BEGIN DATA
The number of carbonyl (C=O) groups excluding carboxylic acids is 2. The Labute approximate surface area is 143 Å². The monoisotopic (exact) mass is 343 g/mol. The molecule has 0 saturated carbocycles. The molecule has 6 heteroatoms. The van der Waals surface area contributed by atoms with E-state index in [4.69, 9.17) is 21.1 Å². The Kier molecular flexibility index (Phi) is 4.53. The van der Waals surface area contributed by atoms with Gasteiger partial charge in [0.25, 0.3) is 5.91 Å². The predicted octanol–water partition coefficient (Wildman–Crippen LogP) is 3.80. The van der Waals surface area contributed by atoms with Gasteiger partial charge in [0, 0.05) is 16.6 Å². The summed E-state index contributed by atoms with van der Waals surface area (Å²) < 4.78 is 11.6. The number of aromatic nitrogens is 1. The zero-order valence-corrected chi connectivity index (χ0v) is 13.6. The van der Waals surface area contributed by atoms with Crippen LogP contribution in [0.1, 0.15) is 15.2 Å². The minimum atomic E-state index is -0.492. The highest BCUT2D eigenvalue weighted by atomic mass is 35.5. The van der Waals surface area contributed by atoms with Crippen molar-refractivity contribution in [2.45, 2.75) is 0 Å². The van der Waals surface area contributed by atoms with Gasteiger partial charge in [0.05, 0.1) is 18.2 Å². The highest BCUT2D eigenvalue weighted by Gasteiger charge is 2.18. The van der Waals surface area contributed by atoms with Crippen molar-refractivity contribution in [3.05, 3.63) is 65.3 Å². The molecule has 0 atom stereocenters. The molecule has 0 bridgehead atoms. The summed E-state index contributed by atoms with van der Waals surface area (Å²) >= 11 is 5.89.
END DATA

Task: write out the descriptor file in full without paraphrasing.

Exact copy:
The number of carbonyl (C=O) groups excluding carboxylic acids is 2. The Labute approximate surface area is 143 Å². The monoisotopic (exact) mass is 343 g/mol. The molecule has 0 saturated carbocycles. The molecule has 6 heteroatoms. The van der Waals surface area contributed by atoms with E-state index in [4.69, 9.17) is 21.1 Å². The Kier molecular flexibility index (Phi) is 4.53. The van der Waals surface area contributed by atoms with Gasteiger partial charge in [0.25, 0.3) is 5.91 Å². The predicted octanol–water partition coefficient (Wildman–Crippen LogP) is 3.80. The van der Waals surface area contributed by atoms with Gasteiger partial charge in [0, 0.05) is 16.6 Å². The summed E-state index contributed by atoms with van der Waals surface area (Å²) < 4.78 is 11.6. The number of aromatic nitrogens is 1. The zero-order valence-corrected chi connectivity index (χ0v) is 13.6. The van der Waals surface area contributed by atoms with Crippen LogP contribution in [0.1, 0.15) is 15.2 Å². The minimum atomic E-state index is -0.492. The highest BCUT2D eigenvalue weighted by atomic mass is 35.5. The van der Waals surface area contributed by atoms with Crippen molar-refractivity contribution in [2.45, 2.75) is 0 Å². The van der Waals surface area contributed by atoms with Gasteiger partial charge in [0.05, 0.1) is 18.2 Å². The highest BCUT2D eigenvalue weighted by Gasteiger charge is 2.18. The van der Waals surface area contributed by atoms with Crippen molar-refractivity contribution in [3.05, 3.63) is 65.3 Å². The molecule has 0 atom stereocenters. The molecule has 0 bridgehead atoms. The summed E-state index contributed by atoms with van der Waals surface area (Å²) >= 11 is 5.89.